The living model, the naked body of a woman, is the privileged seat of feeling, but also of questioning… The model must mark you, awaken in you an emotion which you seek in turn to express. -Henri Matisse
For all the hoopla they sometimes create, especially in social media, implicit art nudes, or art nudes of any kind, are so far removed from anything sexual as to make the imposition of a sexual comment laughable. Artists, whether painters or sculptors or photographers, are consumed with the details of how to recreate or represent the totality of what is before them. Models are more than flesh and bone, but an architecture of emotion, experience, beauty, and humanity. How does one accurately capture all that in a single image in a way that communicates to the viewer everything the artist is feeling? The model, on the other hand, wonders if the pose looks as silly as it feels, if maybe she shouldn’t have had that burrito for lunch, and if she’s going to be done in time to let the dogs out before they mess on the carpet.
What implicit nudes do to the viewer, though, is challenge one’s perception of what is versus what may be. If one comes to an image from the perspective that all things are sexual, then one is going to perceive a sexuality where none was intended. If one approaches an image while consumed with a given emotion, one is going to find that emotion first and perhaps dominantly within the image regardless of what the artist sought to communicate. One of the greatest challenges in working with nudes is that the artist can only control what’s happening, what’s seen, what’s felt, what’s intended, as the image is created. We do not control the viewer’s experience.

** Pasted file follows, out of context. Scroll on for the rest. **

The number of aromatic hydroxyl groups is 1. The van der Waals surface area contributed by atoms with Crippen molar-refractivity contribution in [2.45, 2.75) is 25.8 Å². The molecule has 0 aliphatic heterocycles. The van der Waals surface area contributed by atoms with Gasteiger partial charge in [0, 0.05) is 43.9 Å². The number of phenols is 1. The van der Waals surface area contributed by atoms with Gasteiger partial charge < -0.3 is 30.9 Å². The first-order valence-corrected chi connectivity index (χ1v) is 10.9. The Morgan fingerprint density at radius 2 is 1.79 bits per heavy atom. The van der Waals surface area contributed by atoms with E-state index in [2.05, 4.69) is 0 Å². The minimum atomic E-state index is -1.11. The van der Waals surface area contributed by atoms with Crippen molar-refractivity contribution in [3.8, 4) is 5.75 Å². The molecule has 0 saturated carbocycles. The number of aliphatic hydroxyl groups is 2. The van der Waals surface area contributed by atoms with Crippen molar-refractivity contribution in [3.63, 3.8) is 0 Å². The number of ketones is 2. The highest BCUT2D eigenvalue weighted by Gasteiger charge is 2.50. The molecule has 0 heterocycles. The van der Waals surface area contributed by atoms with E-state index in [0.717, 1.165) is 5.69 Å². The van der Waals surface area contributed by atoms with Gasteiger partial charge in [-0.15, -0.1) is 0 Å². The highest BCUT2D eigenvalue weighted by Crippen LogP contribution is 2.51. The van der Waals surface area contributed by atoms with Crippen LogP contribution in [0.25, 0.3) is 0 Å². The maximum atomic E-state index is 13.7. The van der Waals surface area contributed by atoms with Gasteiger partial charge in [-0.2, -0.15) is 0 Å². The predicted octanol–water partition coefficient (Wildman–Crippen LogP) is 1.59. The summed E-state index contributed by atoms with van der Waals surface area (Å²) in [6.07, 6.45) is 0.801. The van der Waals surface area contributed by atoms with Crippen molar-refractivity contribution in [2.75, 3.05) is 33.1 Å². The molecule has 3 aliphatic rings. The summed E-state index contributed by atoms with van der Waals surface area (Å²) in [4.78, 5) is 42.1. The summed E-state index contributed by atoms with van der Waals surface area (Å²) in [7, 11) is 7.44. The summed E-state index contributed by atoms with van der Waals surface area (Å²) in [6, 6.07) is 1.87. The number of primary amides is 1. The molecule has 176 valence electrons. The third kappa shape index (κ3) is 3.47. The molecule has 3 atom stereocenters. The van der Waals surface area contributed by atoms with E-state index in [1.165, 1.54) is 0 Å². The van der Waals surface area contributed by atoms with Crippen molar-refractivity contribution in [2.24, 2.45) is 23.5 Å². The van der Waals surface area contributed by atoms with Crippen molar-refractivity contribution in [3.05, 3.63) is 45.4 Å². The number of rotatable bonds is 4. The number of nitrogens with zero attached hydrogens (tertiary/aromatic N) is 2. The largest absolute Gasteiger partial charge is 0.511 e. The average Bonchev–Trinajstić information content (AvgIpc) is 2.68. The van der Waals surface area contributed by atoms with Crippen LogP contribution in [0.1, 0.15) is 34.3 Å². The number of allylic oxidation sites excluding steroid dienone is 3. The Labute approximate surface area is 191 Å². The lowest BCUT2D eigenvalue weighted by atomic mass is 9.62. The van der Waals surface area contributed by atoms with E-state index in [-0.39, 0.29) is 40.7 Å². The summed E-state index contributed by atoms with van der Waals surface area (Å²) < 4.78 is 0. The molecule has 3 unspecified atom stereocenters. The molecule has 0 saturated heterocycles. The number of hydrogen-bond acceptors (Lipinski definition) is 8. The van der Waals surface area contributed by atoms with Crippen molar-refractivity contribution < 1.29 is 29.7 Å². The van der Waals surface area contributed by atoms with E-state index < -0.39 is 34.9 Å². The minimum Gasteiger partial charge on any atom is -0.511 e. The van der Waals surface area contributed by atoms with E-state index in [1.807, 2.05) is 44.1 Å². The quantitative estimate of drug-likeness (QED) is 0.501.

That is not to say that great art does not inherently stir emotion within most everyone; there is a sense of awe that comes with standing in front of a painting so incredibly detailed as to seemingly lift off the canvas. A photograph carefully lit to emphasize a specific element while keeping other details shadowed draws us close and raises our curiosity. Abstract sculpture leads us to contemplate our perceptions of shape and construction even when we don’t understand those factors at all. Art does not require an education to have an impact on its viewer.
Art does require, however, that we approach it openly, honestly, recognizing our personal biases but having the ability to set aside that bias to see more of what the artist desired to communicate. Nowhere is that more true than with an implicit nude. There is much to be said in today’s picture about self-examination, self-esteem, and self-worth. We might ponder what the girl feels about the reflection she sees in the mirror, and how we feel when we look at our own reflection. Emotions in this image may run deep if the viewer is willing to take that risk.
If all one is seeing is sex, the problem doesn’t lie with the image but with the person viewing it.